Sports and Musculoskeletal Injuries

Sports and Musculoskeletal Conditions

At Therapies for Kids, we see many children who have musculoskeletal injuries. Some of these are acquired childhood musculoskeletal conditions whereas others are sport related. These injuries and conditions can be painful and prevent children from participating in sport and school activities.

Our physiotherapists will provide a thorough physical assessment of your child’s main concerns to assess issues such as walking, running, balance, coordination, motor planning and strength. After the assessment we discuss your child’s outcomes of their assessment, and provide exercises and activities to help your child heal and recover fully. A treatment plan and goals are created in conjunction with you and your child, which encourages home-based exercises that will support your child to achieve their goals.

Generalised joint hypermobility is where multiple joints in the body are affected. Most children and adolescents with flexible joints do not have any adverse symptoms, but some individuals may need to take extra care to protect their joints from injury. People with flexible joints are also more likely to have injuries such as strains and sprains during sports. Some people with joint hypermobility can develop recurring pain in multiple joints, pain in muscles, or fatigue. Pain can limit their ability to participate in daily activities like school or doing sport and physical activity.

On-going joint pain, injury or fatigue should be reviewed by a physiotherapist. Children with joint hypermobility may need to complete strength based activities to improve their muscle control and posture. Activity suggestions and advice on limiting fatigue should be discussed with a physiotherapist.

A slipped upper femoral epiphysis (SUFE) is a condition which typically occurs during rapid growth in puberty between the ages of 8 and 15. The child usually complains of knee pain or hip pain and can often present with a limp. As it becomes more severe the slip can result in a shortened leg and with a twist outwards. Treatment often involves surgery to secure the head of the femur in a good position. Weight bearing on the affected leg is not allowed until the hip has fully healed. After surgery, physiotherapy is recommended to help regain mobility, strength and confidence through the affected side.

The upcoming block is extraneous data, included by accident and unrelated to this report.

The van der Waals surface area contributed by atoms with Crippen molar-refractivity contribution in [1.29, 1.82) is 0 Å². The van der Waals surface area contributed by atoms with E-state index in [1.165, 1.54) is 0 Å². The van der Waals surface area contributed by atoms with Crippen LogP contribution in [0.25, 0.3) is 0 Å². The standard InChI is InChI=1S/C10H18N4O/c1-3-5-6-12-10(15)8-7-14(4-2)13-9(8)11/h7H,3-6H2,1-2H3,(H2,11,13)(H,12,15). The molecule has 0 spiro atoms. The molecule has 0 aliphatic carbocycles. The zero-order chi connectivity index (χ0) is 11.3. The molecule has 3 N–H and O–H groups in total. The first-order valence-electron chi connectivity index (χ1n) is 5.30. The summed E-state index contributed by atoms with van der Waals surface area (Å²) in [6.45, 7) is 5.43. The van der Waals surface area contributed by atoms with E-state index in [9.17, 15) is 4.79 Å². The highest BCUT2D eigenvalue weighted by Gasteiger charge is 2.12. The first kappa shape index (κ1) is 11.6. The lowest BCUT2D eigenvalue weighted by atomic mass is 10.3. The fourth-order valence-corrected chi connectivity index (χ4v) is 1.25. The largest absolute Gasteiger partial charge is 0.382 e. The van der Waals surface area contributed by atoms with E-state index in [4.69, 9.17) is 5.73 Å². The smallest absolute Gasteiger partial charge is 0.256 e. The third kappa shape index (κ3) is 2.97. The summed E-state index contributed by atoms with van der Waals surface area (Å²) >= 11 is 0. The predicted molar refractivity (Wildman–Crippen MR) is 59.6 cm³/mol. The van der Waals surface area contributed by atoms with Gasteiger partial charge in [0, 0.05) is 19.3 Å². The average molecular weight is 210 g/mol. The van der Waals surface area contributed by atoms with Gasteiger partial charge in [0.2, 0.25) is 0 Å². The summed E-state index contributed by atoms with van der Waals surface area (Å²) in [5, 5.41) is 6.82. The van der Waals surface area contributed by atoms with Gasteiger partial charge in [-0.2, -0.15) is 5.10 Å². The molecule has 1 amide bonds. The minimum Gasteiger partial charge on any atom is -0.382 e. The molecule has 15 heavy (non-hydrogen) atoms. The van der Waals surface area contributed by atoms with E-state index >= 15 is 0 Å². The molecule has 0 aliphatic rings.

This is a condition which affects one or both hips in a growing child. It typically occurs between the ages of 4 and 10 years old and is more common in boys than girls. Limping is the most common symptom and becomes more persistent and pain may develop. Children will commonly complain of groin or knee pain and not pain in the hip. If your child has perthes, they will need to have regular reviews with an orthopaedic surgeon through the duration of the disease. Surgery is not frequently performed and Perthes can be actively managed with modification to activity and encouragement of pain free movement.

Some children and adolescents acquire specific conditions of the spine as they grow and develop. Common spinal conditions are idiopathic scoliosis (curving of the spine), spondylolisthesis (slipping of the bone in the lowest part of the spine) and Scheuermann’s kyphosis (rounding of the upper spine).

Physiotherapy is advised for these spinal conditions to improve range of movement and posture, to provide advice on activities and to strengthen weakened muscles.

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